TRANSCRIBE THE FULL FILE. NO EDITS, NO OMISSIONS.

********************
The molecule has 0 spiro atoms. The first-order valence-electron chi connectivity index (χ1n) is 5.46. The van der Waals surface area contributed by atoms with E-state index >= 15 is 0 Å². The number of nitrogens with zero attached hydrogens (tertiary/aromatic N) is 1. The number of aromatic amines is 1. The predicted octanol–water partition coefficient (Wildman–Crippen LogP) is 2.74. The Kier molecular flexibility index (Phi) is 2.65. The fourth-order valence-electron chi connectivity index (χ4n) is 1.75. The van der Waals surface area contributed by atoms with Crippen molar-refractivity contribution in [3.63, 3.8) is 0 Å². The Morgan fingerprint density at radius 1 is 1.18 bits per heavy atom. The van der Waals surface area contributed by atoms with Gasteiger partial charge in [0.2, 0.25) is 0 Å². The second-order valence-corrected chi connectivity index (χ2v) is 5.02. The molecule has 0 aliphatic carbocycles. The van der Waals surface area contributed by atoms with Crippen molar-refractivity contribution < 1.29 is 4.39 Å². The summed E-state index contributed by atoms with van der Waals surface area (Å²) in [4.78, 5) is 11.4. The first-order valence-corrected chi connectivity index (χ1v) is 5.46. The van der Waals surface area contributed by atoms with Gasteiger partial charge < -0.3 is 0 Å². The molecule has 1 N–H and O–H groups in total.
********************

The molecule has 0 spiro atoms. The first-order valence-electron chi connectivity index (χ1n) is 5.46. The van der Waals surface area contributed by atoms with E-state index >= 15 is 0 Å². The number of nitrogens with zero attached hydrogens (tertiary/aromatic N) is 1. The number of aromatic amines is 1. The predicted octanol–water partition coefficient (Wildman–Crippen LogP) is 2.74. The Kier molecular flexibility index (Phi) is 2.65. The fourth-order valence-electron chi connectivity index (χ4n) is 1.75. The van der Waals surface area contributed by atoms with Crippen molar-refractivity contribution in [3.63, 3.8) is 0 Å². The Morgan fingerprint density at radius 1 is 1.18 bits per heavy atom. The van der Waals surface area contributed by atoms with Gasteiger partial charge in [0.2, 0.25) is 0 Å². The second-order valence-corrected chi connectivity index (χ2v) is 5.02. The molecule has 0 aliphatic carbocycles. The van der Waals surface area contributed by atoms with Crippen molar-refractivity contribution < 1.29 is 4.39 Å². The summed E-state index contributed by atoms with van der Waals surface area (Å²) in [4.78, 5) is 11.4. The first-order valence-corrected chi connectivity index (χ1v) is 5.46. The van der Waals surface area contributed by atoms with Gasteiger partial charge < -0.3 is 0 Å². The molecule has 1 N–H and O–H groups in total.